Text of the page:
Lung size and thoracic morphology in shallow- and deep-diving cetaceans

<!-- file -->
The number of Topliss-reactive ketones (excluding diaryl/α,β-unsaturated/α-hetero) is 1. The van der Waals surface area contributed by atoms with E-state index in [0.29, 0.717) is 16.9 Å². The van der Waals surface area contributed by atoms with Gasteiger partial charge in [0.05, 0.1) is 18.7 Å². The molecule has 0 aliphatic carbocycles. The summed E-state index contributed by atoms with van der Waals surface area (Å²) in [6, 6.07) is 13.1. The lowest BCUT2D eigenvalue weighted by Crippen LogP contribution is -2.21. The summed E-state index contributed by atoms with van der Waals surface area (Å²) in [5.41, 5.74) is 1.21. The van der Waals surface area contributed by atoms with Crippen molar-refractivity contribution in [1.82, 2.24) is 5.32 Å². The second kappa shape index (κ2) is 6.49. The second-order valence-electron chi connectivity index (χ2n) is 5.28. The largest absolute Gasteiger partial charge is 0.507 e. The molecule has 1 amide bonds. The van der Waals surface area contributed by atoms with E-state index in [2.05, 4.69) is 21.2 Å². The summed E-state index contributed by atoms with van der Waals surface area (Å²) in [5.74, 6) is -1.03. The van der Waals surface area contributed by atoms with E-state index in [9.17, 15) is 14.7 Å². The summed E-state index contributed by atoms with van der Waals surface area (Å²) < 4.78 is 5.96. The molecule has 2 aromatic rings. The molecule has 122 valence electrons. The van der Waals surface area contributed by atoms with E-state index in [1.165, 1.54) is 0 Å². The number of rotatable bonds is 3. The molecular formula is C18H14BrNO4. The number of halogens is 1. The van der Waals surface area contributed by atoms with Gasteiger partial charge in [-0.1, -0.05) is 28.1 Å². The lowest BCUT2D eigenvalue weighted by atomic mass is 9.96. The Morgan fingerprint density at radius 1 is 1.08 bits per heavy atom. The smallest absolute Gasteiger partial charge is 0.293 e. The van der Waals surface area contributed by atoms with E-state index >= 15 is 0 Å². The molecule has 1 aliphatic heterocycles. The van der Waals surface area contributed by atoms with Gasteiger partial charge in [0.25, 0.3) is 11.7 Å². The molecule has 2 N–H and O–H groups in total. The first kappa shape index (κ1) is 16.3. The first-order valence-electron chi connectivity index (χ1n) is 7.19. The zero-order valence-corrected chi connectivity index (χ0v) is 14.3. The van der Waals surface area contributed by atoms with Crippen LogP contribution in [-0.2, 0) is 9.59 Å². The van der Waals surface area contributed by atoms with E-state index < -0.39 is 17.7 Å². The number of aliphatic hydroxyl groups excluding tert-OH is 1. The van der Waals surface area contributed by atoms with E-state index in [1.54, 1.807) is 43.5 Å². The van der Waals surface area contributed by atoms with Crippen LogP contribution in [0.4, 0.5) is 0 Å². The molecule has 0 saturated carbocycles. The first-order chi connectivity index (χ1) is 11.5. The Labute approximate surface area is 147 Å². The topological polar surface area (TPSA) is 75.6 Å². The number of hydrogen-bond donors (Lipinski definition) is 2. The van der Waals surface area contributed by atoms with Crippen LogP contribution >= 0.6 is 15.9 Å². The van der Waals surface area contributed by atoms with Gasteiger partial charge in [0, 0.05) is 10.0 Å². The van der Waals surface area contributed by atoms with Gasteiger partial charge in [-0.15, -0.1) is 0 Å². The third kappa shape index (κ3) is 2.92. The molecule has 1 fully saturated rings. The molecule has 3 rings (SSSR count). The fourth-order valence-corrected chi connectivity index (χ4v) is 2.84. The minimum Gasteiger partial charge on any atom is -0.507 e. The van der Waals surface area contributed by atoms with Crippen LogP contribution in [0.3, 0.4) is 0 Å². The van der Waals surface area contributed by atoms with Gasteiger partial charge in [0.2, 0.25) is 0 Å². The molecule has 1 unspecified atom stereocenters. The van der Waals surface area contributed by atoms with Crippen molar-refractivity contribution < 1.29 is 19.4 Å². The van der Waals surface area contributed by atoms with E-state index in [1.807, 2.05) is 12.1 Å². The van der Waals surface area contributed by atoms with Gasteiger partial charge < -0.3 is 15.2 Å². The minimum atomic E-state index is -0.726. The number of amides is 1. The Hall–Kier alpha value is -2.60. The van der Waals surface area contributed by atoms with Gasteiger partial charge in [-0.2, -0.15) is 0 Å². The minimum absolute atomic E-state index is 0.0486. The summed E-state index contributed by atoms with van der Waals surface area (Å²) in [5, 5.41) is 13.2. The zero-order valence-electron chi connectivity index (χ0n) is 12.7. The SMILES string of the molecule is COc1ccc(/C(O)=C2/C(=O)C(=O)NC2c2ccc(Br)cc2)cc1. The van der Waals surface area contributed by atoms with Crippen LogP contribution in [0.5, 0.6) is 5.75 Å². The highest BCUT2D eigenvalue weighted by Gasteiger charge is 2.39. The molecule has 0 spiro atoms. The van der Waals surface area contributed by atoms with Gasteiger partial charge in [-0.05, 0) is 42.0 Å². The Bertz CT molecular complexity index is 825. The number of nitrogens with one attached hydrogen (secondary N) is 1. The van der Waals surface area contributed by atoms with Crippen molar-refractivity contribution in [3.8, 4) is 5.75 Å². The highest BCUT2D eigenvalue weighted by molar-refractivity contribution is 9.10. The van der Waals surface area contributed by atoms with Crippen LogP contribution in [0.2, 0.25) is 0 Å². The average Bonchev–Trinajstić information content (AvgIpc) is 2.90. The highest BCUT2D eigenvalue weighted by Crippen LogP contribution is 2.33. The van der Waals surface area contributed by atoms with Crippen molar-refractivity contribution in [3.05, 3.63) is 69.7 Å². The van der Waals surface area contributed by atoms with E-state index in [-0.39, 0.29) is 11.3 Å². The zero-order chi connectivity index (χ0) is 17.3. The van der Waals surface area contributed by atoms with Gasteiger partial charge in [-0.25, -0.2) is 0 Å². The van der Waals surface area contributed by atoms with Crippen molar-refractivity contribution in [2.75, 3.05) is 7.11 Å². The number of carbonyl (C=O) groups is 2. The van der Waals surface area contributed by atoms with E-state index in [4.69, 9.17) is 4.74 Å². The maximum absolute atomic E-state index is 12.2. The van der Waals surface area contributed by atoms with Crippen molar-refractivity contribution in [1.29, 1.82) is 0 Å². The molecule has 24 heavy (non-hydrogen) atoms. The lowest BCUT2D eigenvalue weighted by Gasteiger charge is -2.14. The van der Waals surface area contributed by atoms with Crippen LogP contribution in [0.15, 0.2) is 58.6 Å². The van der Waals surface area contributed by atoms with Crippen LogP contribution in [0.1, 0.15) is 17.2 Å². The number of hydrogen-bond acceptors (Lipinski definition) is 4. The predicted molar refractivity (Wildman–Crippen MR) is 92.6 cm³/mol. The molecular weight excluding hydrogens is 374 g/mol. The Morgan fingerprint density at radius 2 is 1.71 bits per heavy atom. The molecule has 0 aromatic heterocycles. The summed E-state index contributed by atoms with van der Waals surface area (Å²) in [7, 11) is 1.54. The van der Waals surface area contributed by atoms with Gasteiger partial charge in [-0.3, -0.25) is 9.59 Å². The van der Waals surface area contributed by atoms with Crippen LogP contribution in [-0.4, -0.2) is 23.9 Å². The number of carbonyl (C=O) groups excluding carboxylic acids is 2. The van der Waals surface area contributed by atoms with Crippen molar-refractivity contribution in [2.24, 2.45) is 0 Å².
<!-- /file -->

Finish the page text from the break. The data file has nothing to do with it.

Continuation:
Shallow-diving, coastal bottlenose dolphins (Tursiops truncatus) and deep-diving, pelagic pygmy and dwarf sperm whales (Kogia breviceps and K. sima) will experience vastly different ambient pressures at depth, which will influence the volume of air within their lungs and potentially the degree of thoracic collapse they experience. This study tested the hypotheses that lung size will be reduced and/or thoracic mobility will be enhanced in deeper divers. Lung mass (T. truncatus, n = 106; kogiids, n = 18) and lung volume (T. truncatus, n = 5; kogiids, n = 4), relative to total body mass, were compared. One T. truncatus and one K. sima were cross-sectioned to calculate lung, thoracic vasculature, and other organ volumes. Excised thoraxes (T. truncatus, n = 3; kogiids, n = 4) were mechanically manipulated to compare changes in thoracic cavity shape and volume. Kogiid lungs were half the mass and one-fifth the volume of those of similarly sized T. truncatus. The lungs occupied only 15% of the total thoracic cavity volume in K. sima and 37% in T. truncatus. The kogiid and dolphin thoraxes underwent similar changes in shape and volume, although the width of the thoracic inlet was relatively constrained in kogiids. A broader phylogenetic comparison demonstrated that the ratio of lung mass to total body mass in kogiids, physeterids, and ziphiids was similar to that of terrestrial mammals, while delphinids and phocoenids possessed relatively large lungs. Thus, small lung size in deep-diving odontocetes may be a plesiomorphic character. The relatively large lung size of delphinids and phocoenids appears to be a derived condition that may permit the lung to function as a site of respiratory gas exchange throughout a dive in these rapid breathing, short-duration, shallow divers. J. Morphol., 2010. © 2010 Wiley-Liss, Inc.